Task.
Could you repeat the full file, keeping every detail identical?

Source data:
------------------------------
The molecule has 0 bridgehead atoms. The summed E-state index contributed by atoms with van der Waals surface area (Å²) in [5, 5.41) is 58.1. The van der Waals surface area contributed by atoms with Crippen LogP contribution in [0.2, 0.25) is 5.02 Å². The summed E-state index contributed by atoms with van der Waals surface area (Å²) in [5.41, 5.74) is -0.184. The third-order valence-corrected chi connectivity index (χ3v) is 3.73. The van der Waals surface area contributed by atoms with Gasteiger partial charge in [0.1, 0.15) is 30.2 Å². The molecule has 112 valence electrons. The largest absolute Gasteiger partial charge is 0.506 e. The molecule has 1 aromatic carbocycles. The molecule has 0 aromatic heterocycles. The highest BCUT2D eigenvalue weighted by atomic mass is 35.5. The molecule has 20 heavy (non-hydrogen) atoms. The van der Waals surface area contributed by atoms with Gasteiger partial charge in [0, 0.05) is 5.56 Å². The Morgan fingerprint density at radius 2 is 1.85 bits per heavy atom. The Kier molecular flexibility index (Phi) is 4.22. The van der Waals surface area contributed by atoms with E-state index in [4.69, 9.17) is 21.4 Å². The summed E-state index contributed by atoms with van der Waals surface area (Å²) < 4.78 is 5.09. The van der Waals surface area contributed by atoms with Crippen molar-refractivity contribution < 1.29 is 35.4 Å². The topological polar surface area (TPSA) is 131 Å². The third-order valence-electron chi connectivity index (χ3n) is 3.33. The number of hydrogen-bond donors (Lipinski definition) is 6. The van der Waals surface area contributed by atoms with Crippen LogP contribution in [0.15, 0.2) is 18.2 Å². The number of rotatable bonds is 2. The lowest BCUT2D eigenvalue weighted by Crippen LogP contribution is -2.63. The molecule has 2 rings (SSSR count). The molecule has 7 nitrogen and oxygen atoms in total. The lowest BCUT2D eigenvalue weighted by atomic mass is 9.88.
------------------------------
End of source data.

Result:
The molecule has 0 bridgehead atoms. The summed E-state index contributed by atoms with van der Waals surface area (Å²) in [5, 5.41) is 58.1. The van der Waals surface area contributed by atoms with Crippen LogP contribution in [0.2, 0.25) is 5.02 Å². The summed E-state index contributed by atoms with van der Waals surface area (Å²) in [5.41, 5.74) is -0.184. The third-order valence-corrected chi connectivity index (χ3v) is 3.73. The van der Waals surface area contributed by atoms with Gasteiger partial charge in [0.1, 0.15) is 30.2 Å². The molecule has 112 valence electrons. The largest absolute Gasteiger partial charge is 0.506 e. The molecule has 1 aromatic carbocycles. The molecule has 0 aromatic heterocycles. The highest BCUT2D eigenvalue weighted by atomic mass is 35.5. The molecule has 20 heavy (non-hydrogen) atoms. The van der Waals surface area contributed by atoms with Gasteiger partial charge in [0, 0.05) is 5.56 Å². The Morgan fingerprint density at radius 2 is 1.85 bits per heavy atom. The Kier molecular flexibility index (Phi) is 4.22. The van der Waals surface area contributed by atoms with E-state index in [4.69, 9.17) is 21.4 Å². The summed E-state index contributed by atoms with van der Waals surface area (Å²) < 4.78 is 5.09. The van der Waals surface area contributed by atoms with Crippen molar-refractivity contribution < 1.29 is 35.4 Å². The topological polar surface area (TPSA) is 131 Å². The third-order valence-electron chi connectivity index (χ3n) is 3.33. The number of hydrogen-bond donors (Lipinski definition) is 6. The van der Waals surface area contributed by atoms with Crippen LogP contribution in [0.15, 0.2) is 18.2 Å². The number of rotatable bonds is 2. The lowest BCUT2D eigenvalue weighted by Crippen LogP contribution is -2.63. The molecule has 2 rings (SSSR count). The molecule has 7 nitrogen and oxygen atoms in total. The lowest BCUT2D eigenvalue weighted by atomic mass is 9.88.